Jenny Erpenbeck

Jenny Erpenbeck: Visitation

(c) New Directions BooksA house is your third skin, after the skin made of flesh and clothing’, muses the Architect of the charming lakeside house on the banks of a Brandenburg lake. In Jenny Erpenbeck’s moving and meditative novel, Visitation, home is where the heart is, so it seems only fitting that the house takes centre stage as the novel’s central character.

In dreams, a house symbolises who we are—physically, spiritually and emotionally. In our waking lives, it offers shelter and security; it also hides secrets and treasures and evokes memories. This house on the hill, with its iron bird railing, coloured windows, hidden closet that smells of peppermint and camphor embodies all these things for the 12 or so occupants who inhabit it from the Weimar Republic to the fall of the Berlin Wall.

In this poetic ode to the everyday occupations and preoccupations of the people who inhabit and pass through the humble house, author Erpenbeck is also an architect of sorts. With every new character, she adds another room. While each story is discrete and represents a particular point in German history, the author manages to bind the disparate collection of rooms together using the bricks and mortar of memory, history, love, loss, ownership and inheritance. The result is a structurally sound and highly original novel that is affecting and timeless.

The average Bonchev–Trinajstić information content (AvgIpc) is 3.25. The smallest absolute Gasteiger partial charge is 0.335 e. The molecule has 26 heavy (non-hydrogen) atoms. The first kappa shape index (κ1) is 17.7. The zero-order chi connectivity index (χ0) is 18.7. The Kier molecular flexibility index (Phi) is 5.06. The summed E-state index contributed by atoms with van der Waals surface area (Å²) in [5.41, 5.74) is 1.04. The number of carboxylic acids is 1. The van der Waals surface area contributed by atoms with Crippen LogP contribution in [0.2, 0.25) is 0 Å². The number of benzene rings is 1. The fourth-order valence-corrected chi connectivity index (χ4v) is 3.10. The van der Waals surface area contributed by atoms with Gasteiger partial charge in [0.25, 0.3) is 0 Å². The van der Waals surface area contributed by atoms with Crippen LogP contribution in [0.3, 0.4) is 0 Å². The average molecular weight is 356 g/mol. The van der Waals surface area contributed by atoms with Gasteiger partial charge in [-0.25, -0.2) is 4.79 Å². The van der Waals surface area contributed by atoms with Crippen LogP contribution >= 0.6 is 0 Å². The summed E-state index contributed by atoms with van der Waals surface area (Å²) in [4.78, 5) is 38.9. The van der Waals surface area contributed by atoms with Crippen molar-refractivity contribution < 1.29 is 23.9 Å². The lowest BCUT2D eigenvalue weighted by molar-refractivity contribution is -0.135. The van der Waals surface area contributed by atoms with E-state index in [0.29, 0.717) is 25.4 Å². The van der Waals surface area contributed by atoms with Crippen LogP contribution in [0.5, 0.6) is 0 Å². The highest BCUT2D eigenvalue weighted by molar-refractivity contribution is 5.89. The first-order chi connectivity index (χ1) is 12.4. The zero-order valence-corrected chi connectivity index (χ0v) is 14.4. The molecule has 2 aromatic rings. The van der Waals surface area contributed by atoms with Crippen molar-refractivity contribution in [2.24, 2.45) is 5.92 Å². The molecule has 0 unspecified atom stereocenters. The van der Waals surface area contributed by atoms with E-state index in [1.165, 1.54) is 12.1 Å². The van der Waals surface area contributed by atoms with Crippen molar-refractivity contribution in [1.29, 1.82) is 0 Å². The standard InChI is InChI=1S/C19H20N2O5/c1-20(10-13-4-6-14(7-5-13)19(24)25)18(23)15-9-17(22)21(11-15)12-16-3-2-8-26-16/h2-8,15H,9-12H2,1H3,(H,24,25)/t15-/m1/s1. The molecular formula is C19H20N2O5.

The land that the house sits on is also central to Erpenbeck’s story. In the Epilogue, the author traces its legacy all the way back to the Ice Age, showing its transformation from underwater mountains to undulating hills. We are reminded of this legacy every time someone digs into the blue clay where they find a ‘…layer of sand beneath the bedrock…(that) still displays a wave-like pattern, immortalizing the winds that blew across the water long ago’.

Similarly, every new tenant puts their mark on the environment in their choice of building, the treasure they bury there, the way they shape the garden or subdivide the land.

With its gentle repetitions, the book echoes the rhythmic and reassuring routines of everyday life. As with the external landscape, poignant and painful experiences, such as war, homelessness and loss, punctuate these gentle iterations, leaving permanent scars in the hearts and minds of the house’s occupants.